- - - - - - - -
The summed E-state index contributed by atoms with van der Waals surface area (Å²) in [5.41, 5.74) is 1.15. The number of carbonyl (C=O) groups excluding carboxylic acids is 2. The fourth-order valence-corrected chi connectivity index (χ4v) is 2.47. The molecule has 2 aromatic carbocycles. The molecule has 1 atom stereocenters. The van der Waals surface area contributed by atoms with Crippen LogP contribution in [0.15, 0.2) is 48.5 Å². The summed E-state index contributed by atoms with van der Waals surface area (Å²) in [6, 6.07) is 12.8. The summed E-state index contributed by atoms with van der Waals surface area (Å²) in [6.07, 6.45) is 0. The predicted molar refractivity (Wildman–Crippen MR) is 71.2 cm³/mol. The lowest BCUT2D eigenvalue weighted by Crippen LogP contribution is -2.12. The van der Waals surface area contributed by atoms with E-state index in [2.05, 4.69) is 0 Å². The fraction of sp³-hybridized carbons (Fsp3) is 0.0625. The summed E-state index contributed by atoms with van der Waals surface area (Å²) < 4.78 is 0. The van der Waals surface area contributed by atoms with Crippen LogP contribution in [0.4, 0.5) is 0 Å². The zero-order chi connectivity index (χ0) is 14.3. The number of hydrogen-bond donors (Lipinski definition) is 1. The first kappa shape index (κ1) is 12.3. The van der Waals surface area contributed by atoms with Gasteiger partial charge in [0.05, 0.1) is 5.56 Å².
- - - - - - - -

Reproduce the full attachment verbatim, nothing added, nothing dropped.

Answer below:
The summed E-state index contributed by atoms with van der Waals surface area (Å²) in [5.41, 5.74) is 1.15. The number of carbonyl (C=O) groups excluding carboxylic acids is 2. The fourth-order valence-corrected chi connectivity index (χ4v) is 2.47. The molecule has 2 aromatic carbocycles. The molecule has 1 atom stereocenters. The van der Waals surface area contributed by atoms with Crippen LogP contribution in [0.15, 0.2) is 48.5 Å². The summed E-state index contributed by atoms with van der Waals surface area (Å²) in [6, 6.07) is 12.8. The summed E-state index contributed by atoms with van der Waals surface area (Å²) in [6.07, 6.45) is 0. The predicted molar refractivity (Wildman–Crippen MR) is 71.2 cm³/mol. The lowest BCUT2D eigenvalue weighted by Crippen LogP contribution is -2.12. The van der Waals surface area contributed by atoms with E-state index in [2.05, 4.69) is 0 Å². The fraction of sp³-hybridized carbons (Fsp3) is 0.0625. The summed E-state index contributed by atoms with van der Waals surface area (Å²) < 4.78 is 0. The van der Waals surface area contributed by atoms with Crippen LogP contribution in [0.4, 0.5) is 0 Å². The zero-order chi connectivity index (χ0) is 14.3. The number of hydrogen-bond donors (Lipinski definition) is 1. The first kappa shape index (κ1) is 12.3. The van der Waals surface area contributed by atoms with Gasteiger partial charge in [0.05, 0.1) is 5.56 Å².